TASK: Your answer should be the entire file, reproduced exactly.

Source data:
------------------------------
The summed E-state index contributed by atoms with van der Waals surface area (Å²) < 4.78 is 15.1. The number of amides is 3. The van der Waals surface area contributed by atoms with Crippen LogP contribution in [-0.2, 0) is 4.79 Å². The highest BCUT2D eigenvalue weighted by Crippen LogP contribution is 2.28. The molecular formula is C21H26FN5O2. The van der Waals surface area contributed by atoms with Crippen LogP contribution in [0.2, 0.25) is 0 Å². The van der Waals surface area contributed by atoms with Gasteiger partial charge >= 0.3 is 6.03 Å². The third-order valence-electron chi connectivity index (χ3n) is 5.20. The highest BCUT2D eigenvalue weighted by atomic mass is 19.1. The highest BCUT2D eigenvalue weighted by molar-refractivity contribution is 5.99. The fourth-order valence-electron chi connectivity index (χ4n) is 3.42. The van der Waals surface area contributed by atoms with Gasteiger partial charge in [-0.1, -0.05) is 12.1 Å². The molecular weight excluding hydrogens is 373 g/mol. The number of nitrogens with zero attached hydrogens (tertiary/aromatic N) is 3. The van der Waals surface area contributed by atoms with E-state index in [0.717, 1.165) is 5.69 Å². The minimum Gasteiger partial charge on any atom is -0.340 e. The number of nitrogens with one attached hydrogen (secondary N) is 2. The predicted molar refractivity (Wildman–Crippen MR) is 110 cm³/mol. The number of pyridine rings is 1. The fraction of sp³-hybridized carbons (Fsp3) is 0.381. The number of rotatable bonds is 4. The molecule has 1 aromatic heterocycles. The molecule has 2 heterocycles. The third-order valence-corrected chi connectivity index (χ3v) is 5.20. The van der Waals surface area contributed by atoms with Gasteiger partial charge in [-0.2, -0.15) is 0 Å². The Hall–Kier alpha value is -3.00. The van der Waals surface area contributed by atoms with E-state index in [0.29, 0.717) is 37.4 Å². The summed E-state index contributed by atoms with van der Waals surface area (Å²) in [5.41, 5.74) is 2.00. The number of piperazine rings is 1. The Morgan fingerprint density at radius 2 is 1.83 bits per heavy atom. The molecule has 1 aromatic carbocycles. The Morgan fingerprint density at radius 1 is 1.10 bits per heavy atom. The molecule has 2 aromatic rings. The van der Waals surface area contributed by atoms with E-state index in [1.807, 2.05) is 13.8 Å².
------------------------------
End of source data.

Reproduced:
The summed E-state index contributed by atoms with van der Waals surface area (Å²) < 4.78 is 15.1. The number of amides is 3. The van der Waals surface area contributed by atoms with Crippen LogP contribution in [-0.2, 0) is 4.79 Å². The highest BCUT2D eigenvalue weighted by Crippen LogP contribution is 2.28. The molecular formula is C21H26FN5O2. The van der Waals surface area contributed by atoms with Crippen LogP contribution in [0.2, 0.25) is 0 Å². The van der Waals surface area contributed by atoms with Gasteiger partial charge >= 0.3 is 6.03 Å². The third-order valence-electron chi connectivity index (χ3n) is 5.20. The highest BCUT2D eigenvalue weighted by atomic mass is 19.1. The highest BCUT2D eigenvalue weighted by molar-refractivity contribution is 5.99. The fourth-order valence-electron chi connectivity index (χ4n) is 3.42. The van der Waals surface area contributed by atoms with Gasteiger partial charge in [-0.1, -0.05) is 12.1 Å². The molecular weight excluding hydrogens is 373 g/mol. The number of nitrogens with zero attached hydrogens (tertiary/aromatic N) is 3. The van der Waals surface area contributed by atoms with E-state index in [0.717, 1.165) is 5.69 Å². The minimum Gasteiger partial charge on any atom is -0.340 e. The number of nitrogens with one attached hydrogen (secondary N) is 2. The predicted molar refractivity (Wildman–Crippen MR) is 110 cm³/mol. The number of pyridine rings is 1. The fraction of sp³-hybridized carbons (Fsp3) is 0.381. The number of rotatable bonds is 4. The molecule has 1 aromatic heterocycles. The molecule has 2 heterocycles. The third-order valence-corrected chi connectivity index (χ3v) is 5.20. The van der Waals surface area contributed by atoms with Gasteiger partial charge in [-0.2, -0.15) is 0 Å². The Hall–Kier alpha value is -3.00. The van der Waals surface area contributed by atoms with E-state index in [0.29, 0.717) is 37.4 Å². The summed E-state index contributed by atoms with van der Waals surface area (Å²) in [5.41, 5.74) is 2.00. The number of piperazine rings is 1. The Morgan fingerprint density at radius 2 is 1.83 bits per heavy atom. The molecule has 1 aromatic carbocycles. The Morgan fingerprint density at radius 1 is 1.10 bits per heavy atom. The molecule has 2 aromatic rings. The van der Waals surface area contributed by atoms with E-state index in [1.807, 2.05) is 13.8 Å².